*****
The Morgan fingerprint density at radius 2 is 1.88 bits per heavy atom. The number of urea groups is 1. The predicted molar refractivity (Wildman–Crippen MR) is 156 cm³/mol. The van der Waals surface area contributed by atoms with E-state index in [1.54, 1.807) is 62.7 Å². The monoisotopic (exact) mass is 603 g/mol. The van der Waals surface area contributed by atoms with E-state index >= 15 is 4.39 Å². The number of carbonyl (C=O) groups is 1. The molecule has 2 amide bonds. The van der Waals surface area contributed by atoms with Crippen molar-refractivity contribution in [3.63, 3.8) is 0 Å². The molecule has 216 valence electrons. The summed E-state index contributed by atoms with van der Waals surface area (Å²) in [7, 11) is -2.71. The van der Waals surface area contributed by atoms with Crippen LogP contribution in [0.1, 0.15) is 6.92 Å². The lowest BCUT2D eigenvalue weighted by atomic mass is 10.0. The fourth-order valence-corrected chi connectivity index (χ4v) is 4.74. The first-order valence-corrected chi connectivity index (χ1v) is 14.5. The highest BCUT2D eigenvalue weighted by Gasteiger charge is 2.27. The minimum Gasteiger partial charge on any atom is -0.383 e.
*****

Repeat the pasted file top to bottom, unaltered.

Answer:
The Morgan fingerprint density at radius 2 is 1.88 bits per heavy atom. The number of urea groups is 1. The predicted molar refractivity (Wildman–Crippen MR) is 156 cm³/mol. The van der Waals surface area contributed by atoms with E-state index in [1.54, 1.807) is 62.7 Å². The monoisotopic (exact) mass is 603 g/mol. The van der Waals surface area contributed by atoms with E-state index >= 15 is 4.39 Å². The number of carbonyl (C=O) groups is 1. The molecule has 2 amide bonds. The van der Waals surface area contributed by atoms with Crippen molar-refractivity contribution in [3.63, 3.8) is 0 Å². The molecule has 216 valence electrons. The summed E-state index contributed by atoms with van der Waals surface area (Å²) in [7, 11) is -2.71. The van der Waals surface area contributed by atoms with Crippen LogP contribution in [0.1, 0.15) is 6.92 Å². The lowest BCUT2D eigenvalue weighted by atomic mass is 10.0. The fourth-order valence-corrected chi connectivity index (χ4v) is 4.74. The first-order valence-corrected chi connectivity index (χ1v) is 14.5. The highest BCUT2D eigenvalue weighted by Gasteiger charge is 2.27. The minimum Gasteiger partial charge on any atom is -0.383 e.